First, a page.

Two mayoral candidates vie to lead Dacula through impending growth

A political newcomer hopes to unseat Dacula’s current mayor, tasking voters with a choice about who should lead the city through tough decisions on growth.

Dacula residents will choose on Nov. 2 whether to reelect Trey King or let Wade Anthony take over the reins. This will be the first time voters cast their ballot for King, following his appointment to office in 2019 after the death of former Mayor Jimmy Wilbanks.

King, 58, is the only incumbent mayor in Gwinnett County facing a challenger in this year’s local elections. All other current mayors in the county are running unopposed or stepping down from office.

Both candidates said they want to maintain the small-town feel of Dacula, an eastern Gwinnett city of 6,900 residents. Anthony, a five-year resident of the city, said he wants to work with the county to lower property taxes and help residents overcome poverty.

Credit: Tyler Wilkins

Credit: Tyler Wilkins

“Dacula is a small, tight-knit community,” said 59-year-old Anthony while at a local coffee shop. “... I know you can’t stop progress, but you have to be smart about it.”

King, whose roots to the city span more than 20 years, hopes his track record and love for the city awards him another term. He said he’d focus on allowing sensible and sustainable growth to come to Dacula while wrapping up ongoing projects.

Both candidates support Rowen, a 2,000-acre “knowledge community” slated along Ga. 316 near Dacula that officials hope will create thousands of jobs centered around agriculture, medicine and the environment. Growth is sweeping across Gwinnett County, a cause for concern in several communities.

Anthony, who works at a financial services company, said he entered the race after City Council decided to rezone about 74 acres near the intersection of Harbins Road and 316 for the Inland Pass project. It will add hundreds of apartments, a grocery store and other retail to the city.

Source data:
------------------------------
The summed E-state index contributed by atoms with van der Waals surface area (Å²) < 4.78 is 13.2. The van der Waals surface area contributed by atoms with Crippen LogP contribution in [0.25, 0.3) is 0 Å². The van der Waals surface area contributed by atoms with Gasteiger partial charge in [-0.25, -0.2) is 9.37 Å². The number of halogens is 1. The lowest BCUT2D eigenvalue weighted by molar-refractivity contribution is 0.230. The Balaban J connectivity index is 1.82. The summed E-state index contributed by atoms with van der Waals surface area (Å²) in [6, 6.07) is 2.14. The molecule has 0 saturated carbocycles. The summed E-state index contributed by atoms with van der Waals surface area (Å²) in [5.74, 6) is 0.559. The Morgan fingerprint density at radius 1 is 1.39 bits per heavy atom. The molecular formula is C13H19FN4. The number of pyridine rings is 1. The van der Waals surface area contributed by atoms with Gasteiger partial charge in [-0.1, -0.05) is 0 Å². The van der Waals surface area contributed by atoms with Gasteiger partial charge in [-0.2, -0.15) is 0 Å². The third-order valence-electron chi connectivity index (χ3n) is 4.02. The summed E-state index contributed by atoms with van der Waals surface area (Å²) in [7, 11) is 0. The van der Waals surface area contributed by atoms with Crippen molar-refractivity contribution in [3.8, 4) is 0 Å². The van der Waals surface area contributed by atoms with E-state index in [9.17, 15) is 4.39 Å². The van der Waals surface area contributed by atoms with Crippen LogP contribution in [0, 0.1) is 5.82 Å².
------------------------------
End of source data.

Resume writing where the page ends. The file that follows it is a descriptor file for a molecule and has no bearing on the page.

The challenger said he worries that apartments will worsen traffic at the busy intersection, lead to crime issues and attract “transient” residents without ties to the community. “I’m running to protect the people’s interest,” Anthony said.

King stands by the rezoning decision. The city worked with the developer for months to come to a suitable agreement that benefits both longtime residents and new arrivals, he said.

“Obviously, the growth is here,” said King on an 8 p.m. phone call after a day of teaching chemistry at Collins Hill High School and a late city meeting. “We’ve got to make sure that the growth here makes sense five years from now and makes sense 75 years from now.”

Inland Pass will give residents on the side of 316 opposite from most supermarkets somewhere to buy groceries without crossing the highway, King said, while giving new residents somewhere to live.

The Inland Pass property was previously zoned for light manufacturing and intense business uses before King’s time as mayor, he said. Developers previously pitched a Walmart and Lowes for the land, which King believes would have disrupted current residents’ way-of-life far more than Inland Pass.

King served on the city’s Planning Commission, Zoning Board of Appeals and as a councilmember in the past. The incumbent highlighted his team effort with other officials to bring a bridge to Winder Highway at Harbins Road and come closer to completing a new 316 interchange.

King hailed the city’s work on bringing City Hall up to ADA compliance, adding miles of sidewalks around the city, improving stormwater infrastructure and saving taxpayer dollars by switching to in-house recycling.

Anthony said he wants to work on creating a city center with mom-and-pop stores and more greenspace. But he wants Dacula to remain a bedroom community with few apartments and questions the decisions made by current officials.

“Too many people are afraid to speak up (and) afraid of reprisals,” said Anthony, a father of three daughters and one son. “And I’m not.”

King said he enjoys helping others, whether it’s helping to repair someone’s car or picking up groceries for someone who can’t leave their house.

“That’s where the interest for being mayor came from,” said King, a father of three sons. “It’s just another opportunity to serve, but in a different way.”


Early voting in Dacula started Oct. 12 and will run through Oct. 29. Voters can cast their ballots during the early voting period from 9 a.m.-5 p.m. at Dacula City Hall. The polls will be open on Election Day from 7 a.m.-7 p.m.